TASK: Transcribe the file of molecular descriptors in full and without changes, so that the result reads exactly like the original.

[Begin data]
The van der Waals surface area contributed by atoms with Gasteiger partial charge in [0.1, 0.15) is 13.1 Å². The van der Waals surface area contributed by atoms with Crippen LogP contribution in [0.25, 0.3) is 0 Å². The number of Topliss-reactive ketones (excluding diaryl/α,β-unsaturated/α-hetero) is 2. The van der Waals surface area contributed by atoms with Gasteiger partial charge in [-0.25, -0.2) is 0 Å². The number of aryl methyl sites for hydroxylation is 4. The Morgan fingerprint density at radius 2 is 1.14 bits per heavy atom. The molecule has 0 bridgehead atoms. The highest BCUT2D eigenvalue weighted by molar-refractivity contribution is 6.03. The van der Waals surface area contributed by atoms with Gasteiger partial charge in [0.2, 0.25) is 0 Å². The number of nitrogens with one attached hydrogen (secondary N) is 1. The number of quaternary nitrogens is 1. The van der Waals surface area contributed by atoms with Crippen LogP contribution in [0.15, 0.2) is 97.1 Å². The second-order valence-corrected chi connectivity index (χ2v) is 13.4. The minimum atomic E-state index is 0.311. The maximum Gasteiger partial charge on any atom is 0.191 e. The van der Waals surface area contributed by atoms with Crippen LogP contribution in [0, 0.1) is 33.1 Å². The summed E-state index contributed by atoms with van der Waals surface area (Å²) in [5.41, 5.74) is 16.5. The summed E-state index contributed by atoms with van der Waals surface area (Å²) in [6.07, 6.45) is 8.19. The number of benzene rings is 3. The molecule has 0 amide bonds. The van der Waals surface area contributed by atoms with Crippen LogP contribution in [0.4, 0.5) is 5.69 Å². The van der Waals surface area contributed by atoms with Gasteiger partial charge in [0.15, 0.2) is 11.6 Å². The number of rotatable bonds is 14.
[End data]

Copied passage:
The van der Waals surface area contributed by atoms with Gasteiger partial charge in [0.1, 0.15) is 13.1 Å². The van der Waals surface area contributed by atoms with Crippen LogP contribution in [0.25, 0.3) is 0 Å². The number of Topliss-reactive ketones (excluding diaryl/α,β-unsaturated/α-hetero) is 2. The van der Waals surface area contributed by atoms with Gasteiger partial charge in [-0.25, -0.2) is 0 Å². The number of aryl methyl sites for hydroxylation is 4. The Morgan fingerprint density at radius 2 is 1.14 bits per heavy atom. The molecule has 0 bridgehead atoms. The highest BCUT2D eigenvalue weighted by molar-refractivity contribution is 6.03. The van der Waals surface area contributed by atoms with Gasteiger partial charge in [0.2, 0.25) is 0 Å². The number of nitrogens with one attached hydrogen (secondary N) is 1. The number of quaternary nitrogens is 1. The van der Waals surface area contributed by atoms with Crippen LogP contribution in [0.15, 0.2) is 97.1 Å². The second-order valence-corrected chi connectivity index (χ2v) is 13.4. The minimum atomic E-state index is 0.311. The maximum Gasteiger partial charge on any atom is 0.191 e. The van der Waals surface area contributed by atoms with Crippen LogP contribution in [0, 0.1) is 33.1 Å². The summed E-state index contributed by atoms with van der Waals surface area (Å²) in [5.41, 5.74) is 16.5. The summed E-state index contributed by atoms with van der Waals surface area (Å²) in [6.07, 6.45) is 8.19. The number of benzene rings is 3. The molecule has 0 amide bonds. The van der Waals surface area contributed by atoms with Crippen LogP contribution in [0.4, 0.5) is 5.69 Å². The van der Waals surface area contributed by atoms with Gasteiger partial charge in [0.15, 0.2) is 11.6 Å². The number of rotatable bonds is 14.